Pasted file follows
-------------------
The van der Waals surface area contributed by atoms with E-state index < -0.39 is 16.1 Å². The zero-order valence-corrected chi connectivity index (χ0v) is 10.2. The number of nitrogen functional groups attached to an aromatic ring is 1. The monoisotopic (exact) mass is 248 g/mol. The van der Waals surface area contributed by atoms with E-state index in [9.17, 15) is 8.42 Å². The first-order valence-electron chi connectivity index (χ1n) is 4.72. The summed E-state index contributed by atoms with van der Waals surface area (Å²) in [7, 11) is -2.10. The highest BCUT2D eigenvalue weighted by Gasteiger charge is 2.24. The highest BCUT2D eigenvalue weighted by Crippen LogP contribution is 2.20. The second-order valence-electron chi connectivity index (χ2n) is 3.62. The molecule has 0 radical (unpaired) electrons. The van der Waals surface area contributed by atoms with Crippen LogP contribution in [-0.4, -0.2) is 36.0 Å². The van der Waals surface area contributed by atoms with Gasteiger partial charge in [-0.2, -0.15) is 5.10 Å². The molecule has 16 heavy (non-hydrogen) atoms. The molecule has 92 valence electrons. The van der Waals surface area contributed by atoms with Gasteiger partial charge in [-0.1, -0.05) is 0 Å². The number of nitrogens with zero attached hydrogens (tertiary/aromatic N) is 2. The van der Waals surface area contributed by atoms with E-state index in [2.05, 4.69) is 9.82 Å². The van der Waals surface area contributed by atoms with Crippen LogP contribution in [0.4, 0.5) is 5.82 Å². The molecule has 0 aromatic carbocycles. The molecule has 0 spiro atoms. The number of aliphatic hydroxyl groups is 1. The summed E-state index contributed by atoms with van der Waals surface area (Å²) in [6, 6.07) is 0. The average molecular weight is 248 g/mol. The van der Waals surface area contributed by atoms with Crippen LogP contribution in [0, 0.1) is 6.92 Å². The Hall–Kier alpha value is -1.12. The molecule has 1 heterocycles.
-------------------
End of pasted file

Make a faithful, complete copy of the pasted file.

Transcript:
The van der Waals surface area contributed by atoms with E-state index < -0.39 is 16.1 Å². The zero-order valence-corrected chi connectivity index (χ0v) is 10.2. The number of nitrogen functional groups attached to an aromatic ring is 1. The monoisotopic (exact) mass is 248 g/mol. The van der Waals surface area contributed by atoms with E-state index in [9.17, 15) is 8.42 Å². The first-order valence-electron chi connectivity index (χ1n) is 4.72. The summed E-state index contributed by atoms with van der Waals surface area (Å²) in [7, 11) is -2.10. The highest BCUT2D eigenvalue weighted by Gasteiger charge is 2.24. The highest BCUT2D eigenvalue weighted by Crippen LogP contribution is 2.20. The second-order valence-electron chi connectivity index (χ2n) is 3.62. The molecule has 0 radical (unpaired) electrons. The van der Waals surface area contributed by atoms with Crippen LogP contribution in [-0.4, -0.2) is 36.0 Å². The van der Waals surface area contributed by atoms with Gasteiger partial charge in [-0.2, -0.15) is 5.10 Å². The molecule has 16 heavy (non-hydrogen) atoms. The molecule has 92 valence electrons. The van der Waals surface area contributed by atoms with Gasteiger partial charge in [-0.1, -0.05) is 0 Å². The number of nitrogens with zero attached hydrogens (tertiary/aromatic N) is 2. The van der Waals surface area contributed by atoms with E-state index in [2.05, 4.69) is 9.82 Å². The van der Waals surface area contributed by atoms with Crippen LogP contribution in [0.4, 0.5) is 5.82 Å². The molecule has 0 aromatic carbocycles. The molecule has 0 spiro atoms. The number of aliphatic hydroxyl groups is 1. The summed E-state index contributed by atoms with van der Waals surface area (Å²) in [6, 6.07) is 0. The average molecular weight is 248 g/mol. The van der Waals surface area contributed by atoms with Crippen LogP contribution in [0, 0.1) is 6.92 Å². The Hall–Kier alpha value is -1.12. The molecule has 1 heterocycles.